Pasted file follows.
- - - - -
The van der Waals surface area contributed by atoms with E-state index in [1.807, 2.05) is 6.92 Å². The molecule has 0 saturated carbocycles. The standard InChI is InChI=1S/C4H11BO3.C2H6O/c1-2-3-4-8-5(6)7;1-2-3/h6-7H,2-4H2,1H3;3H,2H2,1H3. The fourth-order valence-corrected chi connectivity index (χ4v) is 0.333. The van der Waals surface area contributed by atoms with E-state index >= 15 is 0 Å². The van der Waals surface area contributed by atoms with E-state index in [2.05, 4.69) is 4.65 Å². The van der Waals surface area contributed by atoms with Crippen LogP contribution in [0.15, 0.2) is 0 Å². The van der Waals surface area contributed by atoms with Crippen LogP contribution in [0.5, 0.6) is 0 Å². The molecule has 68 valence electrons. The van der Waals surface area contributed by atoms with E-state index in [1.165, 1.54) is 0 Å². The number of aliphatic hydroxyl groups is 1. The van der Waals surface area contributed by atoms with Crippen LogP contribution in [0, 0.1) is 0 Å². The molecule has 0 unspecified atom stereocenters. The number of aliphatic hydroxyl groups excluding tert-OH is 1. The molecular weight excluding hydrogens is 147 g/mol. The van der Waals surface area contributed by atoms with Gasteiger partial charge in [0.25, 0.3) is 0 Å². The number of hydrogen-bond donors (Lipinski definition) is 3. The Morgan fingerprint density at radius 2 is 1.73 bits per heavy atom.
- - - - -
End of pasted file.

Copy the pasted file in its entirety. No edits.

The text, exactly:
The van der Waals surface area contributed by atoms with E-state index in [1.807, 2.05) is 6.92 Å². The molecule has 0 saturated carbocycles. The standard InChI is InChI=1S/C4H11BO3.C2H6O/c1-2-3-4-8-5(6)7;1-2-3/h6-7H,2-4H2,1H3;3H,2H2,1H3. The fourth-order valence-corrected chi connectivity index (χ4v) is 0.333. The van der Waals surface area contributed by atoms with E-state index >= 15 is 0 Å². The van der Waals surface area contributed by atoms with E-state index in [2.05, 4.69) is 4.65 Å². The van der Waals surface area contributed by atoms with Crippen LogP contribution in [0.15, 0.2) is 0 Å². The van der Waals surface area contributed by atoms with Crippen LogP contribution in [0.5, 0.6) is 0 Å². The molecule has 68 valence electrons. The van der Waals surface area contributed by atoms with E-state index in [1.165, 1.54) is 0 Å². The number of aliphatic hydroxyl groups is 1. The van der Waals surface area contributed by atoms with Crippen LogP contribution in [0, 0.1) is 0 Å². The molecule has 0 unspecified atom stereocenters. The number of aliphatic hydroxyl groups excluding tert-OH is 1. The molecular weight excluding hydrogens is 147 g/mol. The van der Waals surface area contributed by atoms with Gasteiger partial charge in [0.25, 0.3) is 0 Å². The number of hydrogen-bond donors (Lipinski definition) is 3. The Morgan fingerprint density at radius 2 is 1.73 bits per heavy atom.